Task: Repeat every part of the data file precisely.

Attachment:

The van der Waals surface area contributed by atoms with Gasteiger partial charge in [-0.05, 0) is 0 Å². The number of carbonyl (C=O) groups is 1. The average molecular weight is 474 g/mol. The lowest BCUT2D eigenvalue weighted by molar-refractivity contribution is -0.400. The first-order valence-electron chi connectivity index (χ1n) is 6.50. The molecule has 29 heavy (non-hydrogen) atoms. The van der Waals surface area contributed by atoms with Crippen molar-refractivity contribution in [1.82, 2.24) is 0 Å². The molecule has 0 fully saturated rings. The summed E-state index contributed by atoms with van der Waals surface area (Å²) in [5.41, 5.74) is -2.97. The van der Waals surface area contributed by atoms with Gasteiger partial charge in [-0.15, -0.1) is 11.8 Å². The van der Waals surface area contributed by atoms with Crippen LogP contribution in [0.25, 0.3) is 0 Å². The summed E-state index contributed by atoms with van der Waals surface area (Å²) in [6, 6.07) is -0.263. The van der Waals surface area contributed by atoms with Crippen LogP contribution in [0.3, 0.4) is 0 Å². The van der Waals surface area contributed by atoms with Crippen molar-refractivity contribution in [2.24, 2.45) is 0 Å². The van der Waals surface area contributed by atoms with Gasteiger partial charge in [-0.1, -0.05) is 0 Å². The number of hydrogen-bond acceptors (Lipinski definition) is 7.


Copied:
The van der Waals surface area contributed by atoms with Gasteiger partial charge in [-0.05, 0) is 0 Å². The number of carbonyl (C=O) groups is 1. The average molecular weight is 474 g/mol. The lowest BCUT2D eigenvalue weighted by molar-refractivity contribution is -0.400. The first-order valence-electron chi connectivity index (χ1n) is 6.50. The molecule has 29 heavy (non-hydrogen) atoms. The van der Waals surface area contributed by atoms with Crippen molar-refractivity contribution in [1.82, 2.24) is 0 Å². The molecule has 0 fully saturated rings. The summed E-state index contributed by atoms with van der Waals surface area (Å²) in [5.41, 5.74) is -2.97. The van der Waals surface area contributed by atoms with Gasteiger partial charge in [-0.15, -0.1) is 11.8 Å². The van der Waals surface area contributed by atoms with Crippen LogP contribution in [0.25, 0.3) is 0 Å². The summed E-state index contributed by atoms with van der Waals surface area (Å²) in [6, 6.07) is -0.263. The van der Waals surface area contributed by atoms with Crippen LogP contribution in [0.3, 0.4) is 0 Å². The van der Waals surface area contributed by atoms with Crippen molar-refractivity contribution in [2.24, 2.45) is 0 Å². The van der Waals surface area contributed by atoms with Gasteiger partial charge in [-0.1, -0.05) is 0 Å². The number of hydrogen-bond acceptors (Lipinski definition) is 7.